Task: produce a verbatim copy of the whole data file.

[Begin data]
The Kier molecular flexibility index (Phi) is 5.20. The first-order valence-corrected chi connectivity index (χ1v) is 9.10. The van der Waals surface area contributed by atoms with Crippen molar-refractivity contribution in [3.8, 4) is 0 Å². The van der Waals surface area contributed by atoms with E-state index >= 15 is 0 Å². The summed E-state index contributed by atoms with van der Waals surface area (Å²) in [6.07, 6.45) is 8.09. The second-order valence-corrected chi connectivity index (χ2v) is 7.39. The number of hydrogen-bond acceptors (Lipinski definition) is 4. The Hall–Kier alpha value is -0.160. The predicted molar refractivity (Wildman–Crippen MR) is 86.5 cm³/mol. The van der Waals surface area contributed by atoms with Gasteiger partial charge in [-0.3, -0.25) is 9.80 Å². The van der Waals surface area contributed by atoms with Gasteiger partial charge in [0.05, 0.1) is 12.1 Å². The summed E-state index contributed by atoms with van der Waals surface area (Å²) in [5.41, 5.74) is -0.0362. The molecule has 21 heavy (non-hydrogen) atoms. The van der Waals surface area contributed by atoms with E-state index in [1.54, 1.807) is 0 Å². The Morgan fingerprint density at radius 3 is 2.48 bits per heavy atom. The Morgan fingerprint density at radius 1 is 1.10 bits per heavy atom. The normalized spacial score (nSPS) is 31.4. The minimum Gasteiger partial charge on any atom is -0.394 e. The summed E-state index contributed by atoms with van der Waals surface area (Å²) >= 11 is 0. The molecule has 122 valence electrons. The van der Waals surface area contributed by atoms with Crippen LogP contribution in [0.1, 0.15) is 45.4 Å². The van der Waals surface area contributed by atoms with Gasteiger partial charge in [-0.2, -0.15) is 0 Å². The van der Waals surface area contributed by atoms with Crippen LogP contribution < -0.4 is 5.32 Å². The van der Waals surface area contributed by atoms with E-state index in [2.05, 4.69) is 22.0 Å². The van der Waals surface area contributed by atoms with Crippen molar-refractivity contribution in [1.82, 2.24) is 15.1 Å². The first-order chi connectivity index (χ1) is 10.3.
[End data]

The Kier molecular flexibility index (Phi) is 5.20. The first-order valence-corrected chi connectivity index (χ1v) is 9.10. The van der Waals surface area contributed by atoms with Crippen molar-refractivity contribution in [3.8, 4) is 0 Å². The van der Waals surface area contributed by atoms with E-state index >= 15 is 0 Å². The summed E-state index contributed by atoms with van der Waals surface area (Å²) in [6.07, 6.45) is 8.09. The second-order valence-corrected chi connectivity index (χ2v) is 7.39. The number of hydrogen-bond acceptors (Lipinski definition) is 4. The Hall–Kier alpha value is -0.160. The predicted molar refractivity (Wildman–Crippen MR) is 86.5 cm³/mol. The van der Waals surface area contributed by atoms with Gasteiger partial charge in [-0.3, -0.25) is 9.80 Å². The van der Waals surface area contributed by atoms with Gasteiger partial charge in [0.05, 0.1) is 12.1 Å². The summed E-state index contributed by atoms with van der Waals surface area (Å²) in [5.41, 5.74) is -0.0362. The molecule has 21 heavy (non-hydrogen) atoms. The van der Waals surface area contributed by atoms with E-state index in [1.54, 1.807) is 0 Å². The Morgan fingerprint density at radius 3 is 2.48 bits per heavy atom. The Morgan fingerprint density at radius 1 is 1.10 bits per heavy atom. The normalized spacial score (nSPS) is 31.4. The minimum Gasteiger partial charge on any atom is -0.394 e. The summed E-state index contributed by atoms with van der Waals surface area (Å²) >= 11 is 0. The molecule has 122 valence electrons. The van der Waals surface area contributed by atoms with Crippen LogP contribution in [0.1, 0.15) is 45.4 Å². The van der Waals surface area contributed by atoms with Gasteiger partial charge in [-0.2, -0.15) is 0 Å². The van der Waals surface area contributed by atoms with Crippen LogP contribution < -0.4 is 5.32 Å². The van der Waals surface area contributed by atoms with E-state index in [2.05, 4.69) is 22.0 Å². The van der Waals surface area contributed by atoms with Crippen molar-refractivity contribution in [1.82, 2.24) is 15.1 Å². The first-order chi connectivity index (χ1) is 10.3.